At New Year’s Eve, the scientists were visited by this puffer fish. “The water in the South Pacific Gyre is incredibly blue”, says cruise leader Tim Ferdelman. “You can see very deep into the water, it is really beautiful.”
 Credit: © Tim Ferdelman / Max Planck Institute for Marine Microbiology
 
Re­intjes and her col­leagues dis­covered a pro­nounced ver­tical dis­tri­bu­tion pat­tern of mi­croor­gan­isms in the SPG. “The com­munity com­pos­i­tion changed strongly with depth, which was dir­ectly linked to the avail­ab­il­ity of light”, Re­intjes re­ports. Sur­pris­ingly, the dom­in­ant pho­to­syn­thetic or­gan­ism, Prochlorococcus, was present in rather low num­bers in the up­per­most wa­ters and more fre­quent at 100 to 150 meters wa­ter depth. The new player in the game however, AE­GEAN-169, was par­tic­u­larly nu­mer­ous in the sur­face wa­ters of the cent­ral gyre. 
 
Bernhard Fuchs busy sampling during the expedition
.Credit: © Tim Ferdelman / Max Planck Institute for Marine Microbiology
“This in­dic­ates an in­ter­est­ing po­ten­tial ad­apt­a­tion to ul­trao­l­i­go­trophic wa­ters and high solar ir­ra­di­ance”, Re­intjes points out. “It is def­in­itely something we will in­vest­ig­ate fur­ther.” AE­GEAN-169 has so far only been re­por­ted in wa­ter depths around 500 metres. “It is likely that there are mul­tiple eco­lo­gical spe­cies within this group and we will carry out fur­ther meta­ge­n­omic stud­ies to ex­am­ine their im­port­ance in the most oli­go­trophic wa­ters of the SPG.”

Methodological milestone

The cur­rent re­search was only pos­sible thanks to a newly de­veloped method that en­abled the sci­ent­ists to ana­lyse samples right after col­lec­tion. “We de­veloped a novel on-board ana­lysis pipeline”, Re­intjes ex­plains, “which de­liv­ers in­form­a­tion on bac­terial iden­tity only 35 hours after sampling.” Usu­ally, these ana­lyses take many months, col­lect­ing the samples, bring­ing them home to the lab and ana­lys­ing them there. This pipeline com­bines next-gen­er­a­tion se­quen­cing with fluor­es­cence in situ hy­brid­isa­tion and auto­mated cell enu­mer­a­tion. “The out­come of our method de­vel­op­ments is a read­ily ap­plic­able sys­tem for an ef­fi­cient, cost-ef­fect­ive, field-based, com­pre­hens­ive mi­cro­bial com­munity ana­lysis”, Re­intjes points out. “It al­lows mi­cro­bial eco­lo­gists to per­form more tar­geted sampling, thereby fur­ther­ing our un­der­stand­ing of the di­versity and meta­bolic cap­ab­il­it­ies of key mi­croor­gan­isms.”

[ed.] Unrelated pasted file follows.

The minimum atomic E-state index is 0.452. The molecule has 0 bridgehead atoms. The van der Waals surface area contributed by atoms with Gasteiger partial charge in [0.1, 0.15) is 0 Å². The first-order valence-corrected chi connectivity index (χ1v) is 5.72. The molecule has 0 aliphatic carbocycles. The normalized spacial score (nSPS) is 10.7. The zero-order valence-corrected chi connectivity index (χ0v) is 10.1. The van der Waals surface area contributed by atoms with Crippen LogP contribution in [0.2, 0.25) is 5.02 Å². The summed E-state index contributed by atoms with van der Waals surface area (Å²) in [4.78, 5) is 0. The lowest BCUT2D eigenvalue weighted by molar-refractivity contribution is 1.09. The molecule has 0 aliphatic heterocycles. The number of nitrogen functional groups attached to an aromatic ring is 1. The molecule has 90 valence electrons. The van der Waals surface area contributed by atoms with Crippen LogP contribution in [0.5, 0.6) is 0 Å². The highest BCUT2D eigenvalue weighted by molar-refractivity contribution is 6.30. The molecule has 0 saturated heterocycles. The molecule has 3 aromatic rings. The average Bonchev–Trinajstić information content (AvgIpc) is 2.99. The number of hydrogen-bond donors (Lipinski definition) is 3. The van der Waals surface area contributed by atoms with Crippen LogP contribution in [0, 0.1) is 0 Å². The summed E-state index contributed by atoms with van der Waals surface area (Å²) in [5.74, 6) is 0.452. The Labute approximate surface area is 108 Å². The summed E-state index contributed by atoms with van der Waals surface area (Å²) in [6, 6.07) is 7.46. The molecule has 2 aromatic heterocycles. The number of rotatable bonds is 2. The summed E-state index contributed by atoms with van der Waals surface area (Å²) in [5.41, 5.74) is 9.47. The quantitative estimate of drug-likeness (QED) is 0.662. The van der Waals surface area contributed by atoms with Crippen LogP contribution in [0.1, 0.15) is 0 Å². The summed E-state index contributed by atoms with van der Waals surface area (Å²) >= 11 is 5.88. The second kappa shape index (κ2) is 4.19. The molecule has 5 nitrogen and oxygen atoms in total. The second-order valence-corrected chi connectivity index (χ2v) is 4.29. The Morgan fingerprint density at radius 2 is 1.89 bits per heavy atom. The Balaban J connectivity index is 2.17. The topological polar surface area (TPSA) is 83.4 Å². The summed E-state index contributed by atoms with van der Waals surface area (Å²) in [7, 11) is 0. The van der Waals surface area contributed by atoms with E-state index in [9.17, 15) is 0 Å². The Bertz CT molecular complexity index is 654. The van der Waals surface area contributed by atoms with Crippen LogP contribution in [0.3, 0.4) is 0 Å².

Contacts and sources:
Max Planck Institute for Marine Microbiology

Citation: . On-Site Analysis of Bacterial Communities of the Ultraoligotrophic South Pacific Gyre.
Greta Reintjes, Halina E. Tegetmeyer, Miriam Bürgisser, Sandi Orlić, Ivo Tews, Mikhail Zubkov, Daniela Voß, Oliver Zielinski, Christian Quast, Frank Oliver Glöckner, Rudolf Amann, Timothy G. Ferdelman, Bernhard M. Fuchs Applied and Environmental Microbiology, 2019; 85 (14) DOI: 10.1128/AEM.00184-19

 



Source: http://www.ineffableisland.com/2019/07/illuminating-smallest-inhabitants-of.html